As repeatedly argued in these columns, the only real, long-term solution lies in State-supported institutional arrangements for deployment of suitable machinery for cutting and baling the straw at village level. These operations could be monetised by sale to numerous user industries for power generation, cardboard and particle board manufacturing, briquetting etc, with more industries being incentivised.
Industries in Punjab and Haryana have urged this approach and attest to its viability. But this calls for effort by state governments with support from the Centre, whereas everyone from SC downward only wants solutions at a snap of their fingers.
Stubble-Burning Not Main Problem
The contribution of airborne pollutants from the brief seasonal stubble burning to pollution in Delhi-NCR has also been exaggerated, and provides an alibi to other major year-round culprits.
Data from SAFAR (System of Air Quality and Weather Forecasting & Research) shows that pollutants from stubble burning in Punjab and Haryana constitute, on most days, only around an average 6% of total PM2.5 and PM10 pollutants. This number can go up to 16%-25% during very short transient periods of a day or two due to weather and local conditions.
Wintery conditions and cold air lead to particulate pollutants staying close to the surface, worsening as temperatures dip further. Low surface winds, combined with fog with moisture weighing down the pollutants, exacerbate the problem. Boundary layer winds higher up play a big and varying role, with north-westerly winds bringing in airborne pollutants from Punjab and Haryana. Stronger winds carry pollutants away while still air keeps pollutants in the region, and easterly winds keep pollutants away.
A rarely if ever discussed aspect is the trapping of airborne particulate pollutants in urban agglomerations like in Delhi-NCR, due to obstruction, especially of surface winds that could help disperse the pollutants. This also explains why Delhi-NCR sees AQI of 400+, while towns and cities in Punjab and Haryana close to stubble-burning regions have AQI of 150 or so, leading to much sarcastic comment from farmers there!
Real Culprit Gets Away
Meanwhile, the real culprit escapes the attention of the public and is deliberately shielded by policy makers, the executive and the judiciary. Vehicles contribute around 40% of pollutants year round, a far greater problem than the few percentage points of additional pollution for a few weeks due to stubble burning.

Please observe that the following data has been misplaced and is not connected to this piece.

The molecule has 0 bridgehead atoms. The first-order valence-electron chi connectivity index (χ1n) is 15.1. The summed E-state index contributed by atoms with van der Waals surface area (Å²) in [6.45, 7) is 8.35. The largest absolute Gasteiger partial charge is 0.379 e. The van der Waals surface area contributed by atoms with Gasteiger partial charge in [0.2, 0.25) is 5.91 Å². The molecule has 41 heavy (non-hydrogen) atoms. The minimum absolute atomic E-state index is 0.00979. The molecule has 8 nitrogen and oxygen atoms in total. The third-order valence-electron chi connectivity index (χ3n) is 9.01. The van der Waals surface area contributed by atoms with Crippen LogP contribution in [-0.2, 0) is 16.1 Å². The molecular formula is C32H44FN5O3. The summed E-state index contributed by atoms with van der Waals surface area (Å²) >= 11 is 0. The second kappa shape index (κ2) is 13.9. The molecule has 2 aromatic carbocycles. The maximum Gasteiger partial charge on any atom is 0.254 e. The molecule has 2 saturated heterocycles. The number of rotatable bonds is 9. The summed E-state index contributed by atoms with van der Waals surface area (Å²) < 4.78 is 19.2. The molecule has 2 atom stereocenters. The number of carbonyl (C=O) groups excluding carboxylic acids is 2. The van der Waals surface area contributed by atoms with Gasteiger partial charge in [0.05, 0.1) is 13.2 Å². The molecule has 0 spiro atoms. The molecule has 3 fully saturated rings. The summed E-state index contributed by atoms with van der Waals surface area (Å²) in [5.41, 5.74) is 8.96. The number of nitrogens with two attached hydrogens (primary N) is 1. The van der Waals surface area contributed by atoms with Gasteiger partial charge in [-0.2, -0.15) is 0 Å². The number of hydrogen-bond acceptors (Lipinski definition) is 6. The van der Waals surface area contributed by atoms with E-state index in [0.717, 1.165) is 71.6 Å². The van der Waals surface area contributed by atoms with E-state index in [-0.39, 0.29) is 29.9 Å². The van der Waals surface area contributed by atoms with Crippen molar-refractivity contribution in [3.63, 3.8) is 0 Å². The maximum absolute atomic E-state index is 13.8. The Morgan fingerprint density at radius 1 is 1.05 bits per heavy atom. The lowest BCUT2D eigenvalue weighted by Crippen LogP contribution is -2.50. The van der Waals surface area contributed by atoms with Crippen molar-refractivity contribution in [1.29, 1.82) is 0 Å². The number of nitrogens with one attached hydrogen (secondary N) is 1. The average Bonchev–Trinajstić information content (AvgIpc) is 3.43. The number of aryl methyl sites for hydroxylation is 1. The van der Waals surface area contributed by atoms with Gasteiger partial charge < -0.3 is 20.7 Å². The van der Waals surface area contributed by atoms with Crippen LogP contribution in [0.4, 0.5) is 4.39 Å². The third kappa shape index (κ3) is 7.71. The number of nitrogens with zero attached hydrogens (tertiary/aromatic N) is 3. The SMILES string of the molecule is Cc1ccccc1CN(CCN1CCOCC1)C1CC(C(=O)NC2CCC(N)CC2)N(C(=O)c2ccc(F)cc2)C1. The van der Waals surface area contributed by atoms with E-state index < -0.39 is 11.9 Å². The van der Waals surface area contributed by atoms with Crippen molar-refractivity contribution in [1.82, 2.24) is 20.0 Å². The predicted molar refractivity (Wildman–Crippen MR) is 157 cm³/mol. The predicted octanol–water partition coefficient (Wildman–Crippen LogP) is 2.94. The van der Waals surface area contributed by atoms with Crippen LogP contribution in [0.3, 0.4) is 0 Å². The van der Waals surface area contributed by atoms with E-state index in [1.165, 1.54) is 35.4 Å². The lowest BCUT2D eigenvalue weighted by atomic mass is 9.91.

Road dust contributes another 20-odd percentage, worsened by the same vehicles throwing up the dust and keeping it airborne. Yet, nothing is done about the sources of this high base load of particulate and other pollutants, which are the major, real and year-round causes.
The Graded Response Action Plan (GRAP), which used to be monitored by the SC-appointed Environment Pollution (Prevention and Control) Authority or EPCA, recently been dissolved by the Centre, calls for increased frequency of Metro and bus services and enhanced parking fees by 3-4 times even at the third-ranked “very poor” category of air pollution levels. Yet, these steps were not been introduced even at the higher “severe” levels seen recently.
The odd-even policy that would sharply reduce the number of personal vehicles, as well as stopping out-of-state trucks from entering Delhi and stoppage of construction work, all kick in only at the highest “Emergency of Severe+” levels yet to be seen. How then can air pollution be checked in Delhi-NCR? Surely not by fanciful and unscientific “smog towers” incredibly mandated by the Supreme Court with little expertise or jurisdiction in the area.
There is strong argument for introducing the above measures at earlier GRAP levels and strictly enforcing them. But convenience of upper-income sections and interests of the automobile and construction industry are clearly taking precedence over the health and well-being of citizens and over the much-needed battle against air pollution.
Meanwhile, air pollution is taking an ever-higher toll in times of COVID-19. Wintery conditions keep the particulate pollutants in the air longer, aiding in transmission of the virus, while already weakened lung performance makes people more vulnerable. Truly, a perfect storm.